A study that analyzed data from 681 infertile couples indicated hepatitis B affected men's sperm quality. However, it did not affect the outcomes of assisted reproductive technology (ART), which includes IVF.
IVF is considered safe for using sperm or eggs from male and female hepatitis B carriers. A mother with hepatitis B can pass it to her baby, but that would likely happen during birth, not in utero. Studies show both hepatitis B and hepatitis C, an infection caused by the hepatitis C virus (HCV), can impact a man's sperm, which could potentially lead to infertility.
Both hepatitis B and C have been found to be associated with a lower sperm count, decreased sperm motility (movement) and abnormal sperm morphology (shape), according to Paul Kwo, M.D., a professor of medicine and the director of hepatology at Stanford University.
Kwo added that men with chronic hepatitis B and C seem to have lower testosterone and prolactin levels. Both are hormones that affect libido, erections and other areas of sexual function. Kwo is not aware of any studies that examined whether curing hepatitis C would improve semen parameters.
"Many other aspects of overall health improve when you cure hepatitis C, so it wouldn't surprise me if it gets better," he said.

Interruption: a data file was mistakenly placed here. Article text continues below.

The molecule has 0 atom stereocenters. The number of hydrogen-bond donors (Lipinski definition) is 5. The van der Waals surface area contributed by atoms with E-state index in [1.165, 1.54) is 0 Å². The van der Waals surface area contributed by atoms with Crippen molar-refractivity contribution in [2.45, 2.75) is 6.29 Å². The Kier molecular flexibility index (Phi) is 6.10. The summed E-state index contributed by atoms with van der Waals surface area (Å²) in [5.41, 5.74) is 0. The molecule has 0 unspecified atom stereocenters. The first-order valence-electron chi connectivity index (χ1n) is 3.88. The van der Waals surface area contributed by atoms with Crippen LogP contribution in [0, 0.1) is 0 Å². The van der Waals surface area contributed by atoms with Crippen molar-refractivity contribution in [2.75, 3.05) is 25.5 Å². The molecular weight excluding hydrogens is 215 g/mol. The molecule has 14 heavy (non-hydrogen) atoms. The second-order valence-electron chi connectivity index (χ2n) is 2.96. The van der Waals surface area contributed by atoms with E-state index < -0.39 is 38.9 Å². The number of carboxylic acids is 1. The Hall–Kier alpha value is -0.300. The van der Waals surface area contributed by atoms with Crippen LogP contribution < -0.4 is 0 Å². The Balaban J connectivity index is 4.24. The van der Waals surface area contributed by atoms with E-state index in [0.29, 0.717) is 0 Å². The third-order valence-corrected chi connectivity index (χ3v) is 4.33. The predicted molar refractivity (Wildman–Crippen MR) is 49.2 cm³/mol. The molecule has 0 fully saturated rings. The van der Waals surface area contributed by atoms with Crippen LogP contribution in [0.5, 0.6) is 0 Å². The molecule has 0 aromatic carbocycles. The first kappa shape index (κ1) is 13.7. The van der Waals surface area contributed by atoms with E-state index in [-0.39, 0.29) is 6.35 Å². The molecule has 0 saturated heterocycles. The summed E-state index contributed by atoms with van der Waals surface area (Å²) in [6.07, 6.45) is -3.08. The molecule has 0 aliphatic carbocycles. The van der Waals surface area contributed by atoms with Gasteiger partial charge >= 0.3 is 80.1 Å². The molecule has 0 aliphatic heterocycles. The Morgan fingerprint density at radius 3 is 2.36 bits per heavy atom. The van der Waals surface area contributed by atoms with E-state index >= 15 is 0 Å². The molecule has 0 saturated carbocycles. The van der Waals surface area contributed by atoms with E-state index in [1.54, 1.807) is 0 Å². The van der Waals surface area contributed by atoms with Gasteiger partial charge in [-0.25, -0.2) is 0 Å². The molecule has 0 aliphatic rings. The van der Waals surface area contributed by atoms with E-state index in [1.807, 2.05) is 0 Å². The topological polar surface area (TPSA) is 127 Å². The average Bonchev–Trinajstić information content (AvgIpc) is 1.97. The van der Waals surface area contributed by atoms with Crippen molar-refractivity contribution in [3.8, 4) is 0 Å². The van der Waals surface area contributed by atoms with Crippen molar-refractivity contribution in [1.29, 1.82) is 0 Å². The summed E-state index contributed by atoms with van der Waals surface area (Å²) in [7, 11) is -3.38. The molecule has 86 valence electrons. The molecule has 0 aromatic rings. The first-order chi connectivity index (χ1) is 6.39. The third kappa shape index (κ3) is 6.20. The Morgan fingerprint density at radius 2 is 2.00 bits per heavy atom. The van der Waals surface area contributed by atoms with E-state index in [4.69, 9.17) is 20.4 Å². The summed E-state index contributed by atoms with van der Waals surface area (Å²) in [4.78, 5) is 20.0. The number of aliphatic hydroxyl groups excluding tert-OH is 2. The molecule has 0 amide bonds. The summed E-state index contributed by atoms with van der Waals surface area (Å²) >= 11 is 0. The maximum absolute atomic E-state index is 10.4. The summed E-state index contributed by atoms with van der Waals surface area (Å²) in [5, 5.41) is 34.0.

Differences and similarities between hep B and C
While hepatitis B and C tend to reside in the liver, they are completely different conditions.
"Those of us in the field will bemoan the fact that they're both called hepatitis," Wang said. "It almost would have been better if we had named them two different things."
The major difference between hep B and C is how they are transmitted. People may get hep B from contact with the bodily fluids (blood, semen, vaginal secretions) of sex partners who have the infection. Hepatitis C, on the other hand, generally only spreads through blood-to-blood contact.
Hep B and C can both become chronic, long-term infections with side effects. When people are exposed, their immune system cannot fight it off, Wang explained, and chronic infection leads to inflammation (acute hepatitis).